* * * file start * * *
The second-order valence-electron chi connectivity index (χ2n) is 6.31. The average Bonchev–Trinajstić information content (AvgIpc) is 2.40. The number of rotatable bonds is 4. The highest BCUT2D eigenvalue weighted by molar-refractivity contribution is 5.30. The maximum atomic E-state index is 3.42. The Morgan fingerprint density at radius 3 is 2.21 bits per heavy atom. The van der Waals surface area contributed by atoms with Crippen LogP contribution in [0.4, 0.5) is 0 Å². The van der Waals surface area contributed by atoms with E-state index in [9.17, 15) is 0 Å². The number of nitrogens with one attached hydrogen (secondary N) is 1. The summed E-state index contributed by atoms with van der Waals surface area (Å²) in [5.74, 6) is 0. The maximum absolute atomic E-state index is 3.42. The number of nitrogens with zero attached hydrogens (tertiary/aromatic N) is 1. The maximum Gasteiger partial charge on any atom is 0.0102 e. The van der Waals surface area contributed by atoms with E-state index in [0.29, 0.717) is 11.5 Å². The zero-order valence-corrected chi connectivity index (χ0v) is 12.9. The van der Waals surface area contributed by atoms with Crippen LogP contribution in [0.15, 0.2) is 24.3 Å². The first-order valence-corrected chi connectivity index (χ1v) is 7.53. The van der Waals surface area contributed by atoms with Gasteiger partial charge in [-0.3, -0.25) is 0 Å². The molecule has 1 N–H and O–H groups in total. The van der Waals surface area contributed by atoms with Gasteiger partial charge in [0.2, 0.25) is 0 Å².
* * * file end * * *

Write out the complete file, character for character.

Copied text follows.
The second-order valence-electron chi connectivity index (χ2n) is 6.31. The average Bonchev–Trinajstić information content (AvgIpc) is 2.40. The number of rotatable bonds is 4. The highest BCUT2D eigenvalue weighted by molar-refractivity contribution is 5.30. The maximum atomic E-state index is 3.42. The Morgan fingerprint density at radius 3 is 2.21 bits per heavy atom. The van der Waals surface area contributed by atoms with Crippen LogP contribution in [0.4, 0.5) is 0 Å². The van der Waals surface area contributed by atoms with E-state index in [9.17, 15) is 0 Å². The number of nitrogens with one attached hydrogen (secondary N) is 1. The summed E-state index contributed by atoms with van der Waals surface area (Å²) in [5.74, 6) is 0. The maximum absolute atomic E-state index is 3.42. The number of nitrogens with zero attached hydrogens (tertiary/aromatic N) is 1. The maximum Gasteiger partial charge on any atom is 0.0102 e. The van der Waals surface area contributed by atoms with E-state index in [0.29, 0.717) is 11.5 Å². The zero-order valence-corrected chi connectivity index (χ0v) is 12.9. The van der Waals surface area contributed by atoms with Crippen LogP contribution in [0.15, 0.2) is 24.3 Å². The first-order valence-corrected chi connectivity index (χ1v) is 7.53. The van der Waals surface area contributed by atoms with Gasteiger partial charge in [-0.3, -0.25) is 0 Å². The molecule has 1 N–H and O–H groups in total. The van der Waals surface area contributed by atoms with Gasteiger partial charge in [0.2, 0.25) is 0 Å².